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USDA-certified organic sales exceeded $3.5 billion in 2011

WILLMAR -- According to the U.S. Department of Agriculture's 2011 Certified Organic Production Survey, USDA-certified organic growers in the United States sold more than $3.5 billion worth of organically grown agricultural commodities in 2011.

The survey found that crops accounted for 63 percent of the total organic sales in 2011. Receipts from livestock and poultry products represented 30 percent, with livestock and poultry inventory accounting for the remaining 7 percent.

Like its conventional counterpart, corn was the leading field crop with sales accounting for more than $101.5 million in 2011. The only other field crops having more than $50 million in sales were alfalfa dry hay and winter wheat, accounting for $69.5 million and $54 million in sales respectively.

In terms of organic acreage, Wisconsin led the nation with more than 110,000 harvested acres in 2011. Other leading states included New York, with more than 97,000 harvested acres, and California, with more than 91,000 acres.

In addition to looking at organically produced crops, the survey also gathered information on organically raised livestock, which accounted for $1.31 billion in sales in 2011.

Organic milk was the top livestock commodity last year, accounting for $765 million in sales. Other key organic livestock commodities were chicken eggs and broiler chickens, earning $276 million and $115 million in sales respectively.

Information obtained from the survey will be used by USDA's Risk Management Agency to assess the federal crop insurance program and its impact on the organic industry, and then refine its insurance products for organic producers.

USDA to interview soybean and wheat growers

As part of its Agricultural Resource Management Survey, USDA's National Agricultural Statistics Service will be collecting chemical usage data from soybean and wheat growers in 26 states.

Since the use of fertilizers and chemicals for crop production is one of the most studied topics regarding U.S. agriculture, USDA will be conducting the survey to ensure that any and all decisions about agricultural chemical use are based on current and unbiased data from agricultural producers.

Unlike most other USDA surveys, the requested information will be gathered only through face-to-face interviews. Over the next three months, hundreds of USDA interviewers will visit selected growers to gather information about chemical use.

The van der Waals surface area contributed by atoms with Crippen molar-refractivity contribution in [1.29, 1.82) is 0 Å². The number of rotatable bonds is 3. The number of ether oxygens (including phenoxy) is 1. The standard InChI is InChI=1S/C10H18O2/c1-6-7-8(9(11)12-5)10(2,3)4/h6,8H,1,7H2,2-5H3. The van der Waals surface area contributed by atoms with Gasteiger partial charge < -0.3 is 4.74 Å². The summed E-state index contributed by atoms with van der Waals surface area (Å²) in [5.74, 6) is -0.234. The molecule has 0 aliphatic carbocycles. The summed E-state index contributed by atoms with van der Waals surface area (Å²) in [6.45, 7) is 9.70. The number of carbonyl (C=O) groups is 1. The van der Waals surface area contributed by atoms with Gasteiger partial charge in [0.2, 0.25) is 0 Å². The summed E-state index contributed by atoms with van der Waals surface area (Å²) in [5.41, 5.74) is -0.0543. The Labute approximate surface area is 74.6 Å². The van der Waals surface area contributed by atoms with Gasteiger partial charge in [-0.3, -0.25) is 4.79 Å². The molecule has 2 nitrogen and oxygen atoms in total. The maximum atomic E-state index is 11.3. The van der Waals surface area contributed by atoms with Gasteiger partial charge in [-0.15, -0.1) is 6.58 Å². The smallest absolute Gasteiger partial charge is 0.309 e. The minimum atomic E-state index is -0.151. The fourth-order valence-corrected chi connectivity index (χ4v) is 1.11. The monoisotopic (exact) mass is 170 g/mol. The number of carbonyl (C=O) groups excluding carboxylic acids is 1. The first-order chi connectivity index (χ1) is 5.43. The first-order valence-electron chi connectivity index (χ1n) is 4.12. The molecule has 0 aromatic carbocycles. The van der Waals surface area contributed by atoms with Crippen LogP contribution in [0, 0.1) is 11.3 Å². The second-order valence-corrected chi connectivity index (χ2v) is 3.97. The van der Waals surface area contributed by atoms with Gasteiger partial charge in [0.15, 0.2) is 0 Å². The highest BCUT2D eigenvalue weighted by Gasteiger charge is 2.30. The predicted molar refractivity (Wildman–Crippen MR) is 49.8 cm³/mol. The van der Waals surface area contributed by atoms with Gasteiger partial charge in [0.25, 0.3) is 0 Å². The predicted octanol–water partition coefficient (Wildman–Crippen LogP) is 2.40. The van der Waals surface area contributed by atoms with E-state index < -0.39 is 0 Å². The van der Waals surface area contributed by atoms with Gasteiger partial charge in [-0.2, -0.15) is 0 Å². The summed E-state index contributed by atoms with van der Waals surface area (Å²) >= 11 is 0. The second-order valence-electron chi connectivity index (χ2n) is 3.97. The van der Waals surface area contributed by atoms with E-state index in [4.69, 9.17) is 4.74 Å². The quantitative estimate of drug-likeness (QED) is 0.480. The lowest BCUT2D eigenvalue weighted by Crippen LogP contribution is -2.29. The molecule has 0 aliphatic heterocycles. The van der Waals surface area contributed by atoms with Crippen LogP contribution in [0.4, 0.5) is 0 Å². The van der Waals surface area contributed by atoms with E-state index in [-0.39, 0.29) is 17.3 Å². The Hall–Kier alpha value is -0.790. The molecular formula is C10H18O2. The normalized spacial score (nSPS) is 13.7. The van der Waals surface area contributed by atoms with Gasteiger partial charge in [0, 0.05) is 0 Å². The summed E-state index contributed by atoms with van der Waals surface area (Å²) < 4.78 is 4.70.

The interviewers will ask producers to report on nutrient or fertilizer use, bio-control or pesticide applications, pest management and irrigation practices on one randomly selected field.

Growers can safely respond to the survey with the certainty that their responses will remain fully confidential.

The results of the survey will be released by USDA on May 15, 2013.

Dairy producers receive payments for August milk

Due to the combination of unusually high feeding costs and lower milk prices, dairy producers will qualify for payments under the USDA's Milk Income Loss Contract program for milk produced and sold during the month of August.

According to the provisions of the 2008 farm bill, the $16.94 trigger price for milk is adjusted upward whenever the monthly national average cost for a 16 percent protein feed ration is greater than $7.35 per hundredweight.

According to USDA, feeding costs for the month of August warranted an upward adjustment of the $16.94 trigger price to $23.08, resulting in a final payment rate of approximately $1.47 per hundredweight.

According to USDA's National Agricultural Statistics Service, the average price received by Minnesota dairy producers during August was $19.60 per hundredweight.

Based on milk futures prices and projected feeding costs, it appears likely that dairy producers will qualify for Milk Income Loss Contract program payments for milk produced and sold through the month of September, when the program expired.

Minnesota corn prices decline slightly in September

According to the Minnesota Agricultural Statistics Service, prices received by Minnesota corn farmers during September averaged $7.35 per bushel, down 19 cents from the August average price. In September 2011, Minnesota corn prices averaged $6.43 per bushel.

Minnesota soybean prices increased slightly during September to an average of $16.70 per bushel, up 10 cents from the previous month. Last September, Minnesota soybean prices averaged $11.90 per bushel.

Minnesota milk prices during September averaged $20.40 per hundredweight, up 80 cents from the August average. One year ago, Minnesota milk prices averaged $21.10 per hundredweight.

U.S. turkey production up 2 percent

According to USDA, the number of turkeys raised in the United States during 2012 will total 254 million, up 2 percent from the number raised in 2011.

Minnesota continues to be the largest turkey producing state with 46 million turkeys, down 1 percent from last year.

Turkey production in North Carolina, our nation's second largest turkey producing state, increased by 13 percent in 2012 to 36 million turkeys.

Estimated 2012 production numbers from other large turkey producing states include: Arkansas - 29 million; Missouri - 17.5 million; Virginia - 17 million; and Indiana - 16.5 million.

Wes Nelson is executive director of the USDA Farm Service Agency in Kandiyohi County.